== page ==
In the Fog of Pandemic, Companies Are Embracing Epidemiology
(Bloomberg Businessweek) -- On the last day of February, when health officials in Washington state announced some of the earliest known Covid-19 cases in the U.S., a Microsoft Corp. executive emailed officials at the King County health department to ask for help. Seattle business leaders were meeting the next day, and “they would like someone that can best speak to what businesses should do,” wrote Colleen Daly, a senior benefits executive. In a follow-up the next morning, she wrote that companies were “spinning on” questions of whether to cancel events, restrict travel, or send workers home. “Since this is an emotional situation we are seeing businesses struggle to stay grounded,” she wrote.
It was an early brush with a problem now vexing companies everywhere: how to understand and respond to a new world of risks that most businesses have never encountered. Executives who’ve been around for a while have already had to learn how to steer their businesses through terrorist attacks, natural disasters, and financial crises. But no one alive today has ever before had to deal with this species of global calamity. It’s forced shutdowns of entire economic sectors, scrambled supply chains, and— at least in the U.S.—shown no sign of abating.
The chaos is compounded by a kind of fog of war that’s made it almost impossible for managers to know where to turn for reliable information. Public-health authorities have been caught up in the politicization of crucial questions such as when to impose or lift restrictions. With a lack of clear guidance from the federal government and with states and local governments setting their own sometimes conflicting policies, companies face a bewildering tangle of inconsistent rules and guidelines. And they’re forced to figure out how to protect their employees’ and customers’ health while still attempting to turn a profit.
Some are better equipped to do that than others. At pharmaceutical giant Bristol Myers Squibb Co., David Shepperly oversees the well-being of 30,000 employees spread around the globe. His job as the executive director for occupational health was radically transformed in the aftermath of the January novel coronavirus outbreak in China. He moved quickly to impose quarantine rules and travel restrictions for the company’s more than 1,400 employees in the country.
Shepperly, a physician who also has a master’s of health sciences degree in biostatistics from Johns Hopkins, mobilized a team of scientists and analysts to monitor data around the globe on new cases, hospital capacity, and local guidance. They developed criteria for which circumstances would trigger escalating levels of restrictions.
They made the call on March 13: More than 250 of Bristol Myers’s sites around the world would go into what Shepperly calls the “red phase”—only the most essential manufacturing staff could remain. It was six days before the U.S.’s first statewide stay-at-home order in California.
The timing for reaching the “green” phase of normalcy remains “the big question,” Shepperly says. Bristol Myers, which consults with occupational health teams at other leading drugmakers on a weekly basis, lets the data drive its decisions. “Everything we’ve done to protect our employees is based on the science of Covid,” he says.
Many companies don’t have an in-house bench of medical experts and data scientists to guide their reopening decisions. They rely on authorities and outside advice to determine what precautions to take—and how to minimize the risk of litigation if workers or customers blame the business for exposing them to the virus. The U.S. Chamber of Commerce and other business groups have lobbied Congress to protect businesses from Covid-19-related lawsuits. The chamber has also called for “uniform guidelines that can be practically implemented” as states reopen.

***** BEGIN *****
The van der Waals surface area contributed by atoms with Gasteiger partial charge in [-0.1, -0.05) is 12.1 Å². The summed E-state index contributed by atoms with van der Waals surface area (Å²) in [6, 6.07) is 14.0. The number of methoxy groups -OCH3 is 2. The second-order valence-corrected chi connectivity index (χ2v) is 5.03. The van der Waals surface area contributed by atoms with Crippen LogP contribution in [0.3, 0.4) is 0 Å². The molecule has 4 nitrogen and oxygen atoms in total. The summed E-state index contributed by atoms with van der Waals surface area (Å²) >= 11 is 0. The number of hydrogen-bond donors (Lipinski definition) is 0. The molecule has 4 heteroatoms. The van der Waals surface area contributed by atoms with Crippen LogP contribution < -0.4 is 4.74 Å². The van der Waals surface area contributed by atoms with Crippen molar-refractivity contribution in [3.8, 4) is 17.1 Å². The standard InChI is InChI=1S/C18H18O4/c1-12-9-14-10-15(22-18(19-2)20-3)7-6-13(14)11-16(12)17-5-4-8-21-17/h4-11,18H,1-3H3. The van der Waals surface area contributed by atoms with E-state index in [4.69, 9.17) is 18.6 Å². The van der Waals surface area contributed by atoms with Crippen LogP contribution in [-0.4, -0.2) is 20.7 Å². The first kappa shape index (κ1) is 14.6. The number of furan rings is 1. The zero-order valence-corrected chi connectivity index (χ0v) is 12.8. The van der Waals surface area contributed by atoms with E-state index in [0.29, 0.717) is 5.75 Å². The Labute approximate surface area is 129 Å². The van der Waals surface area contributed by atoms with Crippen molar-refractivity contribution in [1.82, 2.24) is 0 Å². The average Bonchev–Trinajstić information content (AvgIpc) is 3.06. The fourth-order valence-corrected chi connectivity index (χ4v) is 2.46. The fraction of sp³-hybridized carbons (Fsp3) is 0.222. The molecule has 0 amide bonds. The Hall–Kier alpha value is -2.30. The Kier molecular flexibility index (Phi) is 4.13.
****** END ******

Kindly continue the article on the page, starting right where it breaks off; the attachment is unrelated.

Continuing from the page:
So far, that hasn’t happened. Instead there’s a patchwork of federal, state, and local rules that companies must sort out. In early July, for instance, Kansas ordered people to wear masks in public if they can’t keep 6 feet apart. Across the border in Missouri, there’s no statewide mask rule, but St. Louis requires them. Apple Inc. shut its retail stores in Arizona, the Carolinas, and Florida on June 19 as case counts rose. That was about a week before governors dialed back their reopening plans. AMC Entertainment Holdings Inc. initially said masks would be optional when its movie theaters reopen, but a swift backlash prompted the chain to backtrack.
Wary of missteps, companies are turning to consultants and academic experts for guidance. “The appetite for the information is huge,” says Mike Van Dyke, an associate professor at the Center for Health, Work & Environment at the Colorado School of Public Health. The center began doing weekly webinars for businesses related to Covid-19 this spring that attracted at least 200 attendees each, compared with the 40 or 50 who typically attended the group’s online events before the pandemic.
Businesses are also hiring more hands-on help. Van Dyke, consulting directly with employers, has advised them on such questions as how high plastic barriers should be, whether employees should sit back-to-back, and what kind of changes to the ventilation system might reduce the risk of spreading viral particles. The advice he gives is grounded in science, but few of the interventions have been tested in practice.
Van Dyke did some early work with meatpackers trying to minimize exposure in the absence of clear instructions from regulators. “At that point there was really a big void. There wasn’t much guidance out there,” he says. While agencies have begun to catch up, employers still want assistance putting official guidelines into practice. “There’s a lot of ‘You should do this in general,’ ” he says. “But there’s not much ‘This is how you do it.’ ”
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